Guerrero Negro eucaryotic diversity. This pie chart shows the relative diversity of each of the eucaryotic species detected in the mat, based on the 890 clones screened.
TABLE 1.
Overall eucaryotic diversitya

The most abundant eucaryal sequences detected, approximately half, were those of nematodes. In order to resolve the relationships of the sequences, we conducted an all-nematode phylogenetic analysis, which was largely congruent with that of Meldal and colleagues (11; see Fig. S1 in the supplemental material). Figure Figure22 shows the local grouping of the Monhysteridae and Rhabdolaimidae families, with which the Guerrero Negro sequences are affiliated. The limited variation in both groups of sequences (Table (Table1)1) is potentially allelic and in any case indicates that only two kinds of nematodes dominate the eucaryotic diversity of the mat at the site sampled.

FIG. 2.
Nematode phylogeny. This phylogenetic tree shows the phylogenetic relationships between the nematodes sequenced in this study and previously studied nematode species. Scanning electron microscopy images of a nematode from the mat, a fully expanded nematode ...

The unusual properties of these nematodes, including their anaerobic lifestyle, their resistance to sulfide poisoning, and their persistence in the hypersaline state, encouraged efforts to cultivate them. A representative of the Monhysteridae family, a Diplolaimelloides sp. (Fig. (Fig.2),2), was cultured on 1.5% agar containing 1% NaCl and spread lightly with an autoclaved emulsion of the mat (see materials and methods described in the supplemental material). Microscopic examination (see Fig. S2 in the supplemental material) showed a pharynx typical of bacterivorous, free-living nematodes, sexual dimorphism of the tails, and anterodorsal ocelli that are red pigmented with a small white spot at the anterior tip (3, 4, 9).

Other conspicuous sequences in the mat include those of an insect and a crustacean, both of which are closely related to the rRNA sequences of named organisms (Table (Table1).1). The sequences are found mainly in the upper portion of the mat and presumably represent grazers of the mat. The only conspicuous photosynthetic organism detected by sequence (99% identity), the stramenopile Nannochloropsis gaditana, was located mainly at mid-depth in the mat. Presuming that the organism represented by the sequence conducts oxygenic photosynthesis, this may indicate that oxygen production occurs more deeply in the mat than generally considered.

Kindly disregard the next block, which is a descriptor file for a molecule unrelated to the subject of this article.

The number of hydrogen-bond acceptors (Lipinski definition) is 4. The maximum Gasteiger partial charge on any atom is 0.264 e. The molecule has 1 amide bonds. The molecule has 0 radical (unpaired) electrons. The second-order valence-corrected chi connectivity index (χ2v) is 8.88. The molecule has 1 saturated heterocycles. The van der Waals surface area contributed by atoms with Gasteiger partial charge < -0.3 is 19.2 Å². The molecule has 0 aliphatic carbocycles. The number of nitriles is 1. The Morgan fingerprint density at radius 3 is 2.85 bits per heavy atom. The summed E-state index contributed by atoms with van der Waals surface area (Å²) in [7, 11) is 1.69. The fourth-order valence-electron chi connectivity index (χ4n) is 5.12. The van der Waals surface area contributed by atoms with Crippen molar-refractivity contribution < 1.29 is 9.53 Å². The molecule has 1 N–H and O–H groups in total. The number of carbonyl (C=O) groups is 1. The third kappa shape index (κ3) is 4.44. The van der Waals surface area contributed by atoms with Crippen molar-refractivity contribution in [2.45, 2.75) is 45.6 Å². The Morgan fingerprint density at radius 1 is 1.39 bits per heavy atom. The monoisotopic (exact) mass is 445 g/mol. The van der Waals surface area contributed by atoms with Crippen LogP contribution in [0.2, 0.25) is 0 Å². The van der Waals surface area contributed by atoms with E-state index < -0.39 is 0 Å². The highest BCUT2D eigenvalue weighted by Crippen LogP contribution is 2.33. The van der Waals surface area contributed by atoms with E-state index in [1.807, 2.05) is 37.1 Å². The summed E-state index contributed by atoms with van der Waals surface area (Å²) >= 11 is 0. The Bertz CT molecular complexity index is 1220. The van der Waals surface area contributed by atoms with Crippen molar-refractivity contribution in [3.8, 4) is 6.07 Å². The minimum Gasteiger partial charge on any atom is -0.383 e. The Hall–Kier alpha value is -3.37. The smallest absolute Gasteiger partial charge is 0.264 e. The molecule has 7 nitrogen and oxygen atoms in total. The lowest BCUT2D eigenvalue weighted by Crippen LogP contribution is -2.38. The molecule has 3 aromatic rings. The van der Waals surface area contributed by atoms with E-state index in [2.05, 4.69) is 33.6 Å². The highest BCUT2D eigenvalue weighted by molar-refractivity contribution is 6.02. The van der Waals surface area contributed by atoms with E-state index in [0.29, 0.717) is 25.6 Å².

This survey of the mat eucaryotes clearly is not comprehensive; most of the sequences derive from a limited diversity of organisms, and sequences representative of some groups were detected only once (Table (Table1).1). Nonetheless, and with acknowledgment of the caveats of molecular technology (e.g., PCR bias, variability in rRNA gene dosage [14], etc.), based on our study of multiple environments (6, 10, 17, 20), we believe the frequency with which rRNA genes are detected probably is a rough measure of the corresponding biomass.

The eucaryotic diversity of the Guerrero Negro mat is surprisingly sparse considering the vast bacterial diversity in the same setting. What might account for this disparity in species richness of bacteria and eucaryotes? The answer may lie in the differences in intrinsic metabolic capabilities of bacteria and eucaryotes. Bacteria collectively exhibit broad metabolic capabilities and can occupy the many chemical niches that are generated during the physiological function of the mat community. In contrast, the metabolic versatility of eucaryotes seems more limited, basically fermentative in the absence of bacterial symbionts, though capable of survival under high sulfide, fermentative, anaerobic conditions. The dominant organisms in the mat, the nematodes, evidently are bacterivorous. The Monhysteridae nematodes are commonly found in marine sediments and are prevalent at the oxic-anoxic boundary (18). Although such organisms comprise only a small fraction of the total Guerrero Negro mat biomass, they are conspicuous and possibly play an important role in the community, for instance by imparting churning action and microbial/chemical transport within the mat (8). The diverse organisms detected provide good subjects for study of the ways in which eucaryotes adapt to environmental stresses such as extreme anoxia and drastic diel sulfide fluctuations.

Nucleotide sequence accession numbers. Eucaryotic sequences were submitted to GenBank with accession numbers EF659781 to EF659934.

Supplementary Material

[Supplemental material]

Acknowledgments

We thank Brad Bebout, Moira Doty, David DesMarais, Tori Hoehler, Mary Hogan, and Kendra Turk at the NASA Ames Research Center for permitting and for assistance at the field site. We also thank the Exportadora de Sal for support and access to these mats within their industrial saltworks, to members of the Pace laboratory for review and discussion, and to Jason Sahl at CSM for scanning electron microscopic images of nematodes.

This research was supported by funds to N.R.P. from the Astrobiology Institute of NASA and by an Agouron postdoctoral fellowship to J.R.S.

Footnotes

[down-pointing small open triangle]Published ahead of print on 9 November 2007.

Supplemental material for this article may be found at http://aem.asm.org/.